What is my target heart rate for weight loss
An in-depth report on how to build the best diet for your heart's health.
Diet - heart health
Heart-Healthy Diet Guidelines
Key recommendations for a heart-healthy diet include:
- Eat a balanced diet with plenty of high-fiber foods, such as fruits, vegetables, legumes, whole grains, and nuts. Reduce consumption of high-calorie, nutrient-poor foods and beverages.
- Eat fish, especially oily fish (such as salmon, trout, and mackerel) at least twice a week. Oily fish are high in omega-3 fatty acids, which help lower the risk of death from heart disease.
- Get at least 5 - 10% of daily calories from omega-6 fatty acids, which are found in vegetable oils such as sunflower, safflower, corn, and soybean as well as nuts and seeds.
- Choose fat-free or low-fat dairy products.
- Limit daily consumption of foods high in saturated fats and cholesterol, such as red meat, whole-fat dairy products, shellfish, and egg yolks.
- Limit consumption of trans fatty acids (found in fast foods and commercially baked products) to less than 1% of total daily calories.
- Replace saturated and trans fats with unsaturated fats from plant and fish oils.
- Restrict your sodium (salt) intake. Try to limit sodium intake to less than 1,500 milligrams a day. This target is especially important for middle-aged and older people, African-Americans, and people with high blood pressure. The DASH diet is a good example of a heart-healthy eating plan that limits sodium intake.
- Choose nutrient-rich fruits instead of beverages and processed foods that contain added sugars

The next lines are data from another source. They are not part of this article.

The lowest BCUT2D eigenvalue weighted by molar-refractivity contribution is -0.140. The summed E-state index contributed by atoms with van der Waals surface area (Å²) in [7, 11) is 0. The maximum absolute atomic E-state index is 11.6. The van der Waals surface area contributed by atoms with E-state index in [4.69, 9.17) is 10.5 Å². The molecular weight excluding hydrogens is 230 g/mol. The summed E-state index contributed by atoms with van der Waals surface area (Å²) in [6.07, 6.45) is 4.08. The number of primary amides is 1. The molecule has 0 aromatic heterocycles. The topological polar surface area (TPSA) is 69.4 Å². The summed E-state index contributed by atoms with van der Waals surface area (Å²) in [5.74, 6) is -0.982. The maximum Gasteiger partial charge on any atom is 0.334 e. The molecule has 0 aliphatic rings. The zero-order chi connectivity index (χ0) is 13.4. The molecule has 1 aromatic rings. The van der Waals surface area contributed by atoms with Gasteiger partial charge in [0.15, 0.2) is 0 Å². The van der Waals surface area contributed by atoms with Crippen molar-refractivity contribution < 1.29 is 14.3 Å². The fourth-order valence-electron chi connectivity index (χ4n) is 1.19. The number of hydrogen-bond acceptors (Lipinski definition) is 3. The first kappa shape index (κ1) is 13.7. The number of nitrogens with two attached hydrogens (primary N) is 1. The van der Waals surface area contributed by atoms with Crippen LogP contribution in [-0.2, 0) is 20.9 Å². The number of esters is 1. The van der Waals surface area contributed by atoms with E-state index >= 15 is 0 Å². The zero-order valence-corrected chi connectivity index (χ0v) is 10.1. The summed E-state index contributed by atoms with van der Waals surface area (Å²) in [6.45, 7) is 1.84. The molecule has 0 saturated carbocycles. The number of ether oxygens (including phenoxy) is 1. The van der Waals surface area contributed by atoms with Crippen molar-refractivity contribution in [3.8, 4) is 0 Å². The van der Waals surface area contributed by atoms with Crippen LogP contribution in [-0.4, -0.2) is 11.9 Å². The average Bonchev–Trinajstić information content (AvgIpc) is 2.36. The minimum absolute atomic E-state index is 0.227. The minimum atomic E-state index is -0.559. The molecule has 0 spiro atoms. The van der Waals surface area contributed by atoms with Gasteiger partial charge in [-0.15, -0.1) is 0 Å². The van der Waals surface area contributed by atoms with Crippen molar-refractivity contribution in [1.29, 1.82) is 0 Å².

- If you drink alcohol, do so in moderation (1 drink per day for women, 2 drinks per day for men).
- Exercise regularly (at least 30 minutes a day) so that you burn at least as many calories as you consume to attain or maintain a healthy weight.
New Guidelines on Triglycerides and Heart Health
In 2011, the American Heart (AHA) emphasized in a scientific statement that diet and lifestyle changes are essential for patients with high triglyceride levels. Triglycerides are blood
fats associated with unhealthy cholesterol levels and increased risk for heart disease. In addition to the standard advice on limiting saturated and trans fats, the AHA recommends that people with unhealthy triglyceride levels should:
- Limit fructose intake by consuming fruits that are relatively lower in fructose (cantaloupe, grapefruit, strawberries, peaches, bananas) and avoiding added sugars. Fructose is metabolized differently than other sugars and can significanty raise triglycerides.
- Avoid processed foods with added sugars of any kind. Pay attention to ingredients in food labels that indicate the presence of added sugars. These include terms such as sweeteners, syrups, fruit juice concentrates, molasses, and sugar molecules ending in “ose” (like dextrose and sucrose).
- Limit or avoid alcohol, especially if triglyceride levels exceed 500 mg/dL.
- Try to achieve a healthy weight! Weight loss has an enormous impact on decreasing triglycerides. A 5 – 10% weight loss can produce a 20% drop in triglyceride levels.
The goals of a heart-healthy diet are to eat foods that help obtain or maintain healthy levels of cholesterol and fatty molecules called lipids. You can achieve this by:
- Reducing overall cholesterol levels and low-density lipoproteins (LDL), which are harmful to the heart
- Increasing high-density lipoproteins (HDL), which are beneficial for the heart
- Reducing other harmful lipids (fatty molecules), such as triglycerides and lipoprotein(a)
Any diet should also help keep blood pressure and weight under control. It is also extremely important to limit daily salt (sodium) intake.
The American Heart Association’s (AHA) current dietary and lifestyle guidelines recommend:
Balance calorie intake and physical activity to achieve or maintain a healthy body weight. (Controlling weight, quitting smoking, and exercising regularly are essential companions of any diet program. Try to get at least 30 minutes, and preferably 45 - 60 minutes, of daily exercise.)
Eat a diet rich in a variety of vegetables and fruits. Vegetables and fruits that are deeply colored (such as spinach, carrots, peaches, and berries) are especially recommended as they have the highest micronutrient content.Source: umm.edu